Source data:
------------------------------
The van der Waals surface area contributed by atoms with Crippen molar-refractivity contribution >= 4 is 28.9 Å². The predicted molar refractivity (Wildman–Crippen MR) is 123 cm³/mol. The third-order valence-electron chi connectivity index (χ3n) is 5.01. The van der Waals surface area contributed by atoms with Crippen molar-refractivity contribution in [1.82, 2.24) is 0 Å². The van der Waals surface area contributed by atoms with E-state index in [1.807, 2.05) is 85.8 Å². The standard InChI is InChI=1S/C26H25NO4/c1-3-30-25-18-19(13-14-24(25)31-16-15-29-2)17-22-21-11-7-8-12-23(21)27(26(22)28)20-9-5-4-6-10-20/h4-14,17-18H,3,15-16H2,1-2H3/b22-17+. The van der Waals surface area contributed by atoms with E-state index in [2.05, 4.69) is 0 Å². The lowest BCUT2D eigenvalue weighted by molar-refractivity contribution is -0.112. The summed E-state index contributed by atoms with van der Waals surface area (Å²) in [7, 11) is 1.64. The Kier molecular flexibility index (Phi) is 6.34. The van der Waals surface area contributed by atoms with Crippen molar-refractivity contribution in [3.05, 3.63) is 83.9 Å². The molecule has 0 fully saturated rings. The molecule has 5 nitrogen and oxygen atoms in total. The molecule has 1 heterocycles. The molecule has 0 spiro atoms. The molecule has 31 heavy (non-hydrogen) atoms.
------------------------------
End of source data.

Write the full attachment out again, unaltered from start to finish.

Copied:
The van der Waals surface area contributed by atoms with Crippen molar-refractivity contribution >= 4 is 28.9 Å². The predicted molar refractivity (Wildman–Crippen MR) is 123 cm³/mol. The third-order valence-electron chi connectivity index (χ3n) is 5.01. The van der Waals surface area contributed by atoms with Crippen molar-refractivity contribution in [1.82, 2.24) is 0 Å². The van der Waals surface area contributed by atoms with E-state index in [1.807, 2.05) is 85.8 Å². The standard InChI is InChI=1S/C26H25NO4/c1-3-30-25-18-19(13-14-24(25)31-16-15-29-2)17-22-21-11-7-8-12-23(21)27(26(22)28)20-9-5-4-6-10-20/h4-14,17-18H,3,15-16H2,1-2H3/b22-17+. The van der Waals surface area contributed by atoms with E-state index in [2.05, 4.69) is 0 Å². The lowest BCUT2D eigenvalue weighted by molar-refractivity contribution is -0.112. The summed E-state index contributed by atoms with van der Waals surface area (Å²) in [7, 11) is 1.64. The Kier molecular flexibility index (Phi) is 6.34. The van der Waals surface area contributed by atoms with Crippen molar-refractivity contribution in [3.05, 3.63) is 83.9 Å². The molecule has 0 fully saturated rings. The molecule has 5 nitrogen and oxygen atoms in total. The molecule has 1 heterocycles. The molecule has 0 spiro atoms. The molecule has 31 heavy (non-hydrogen) atoms.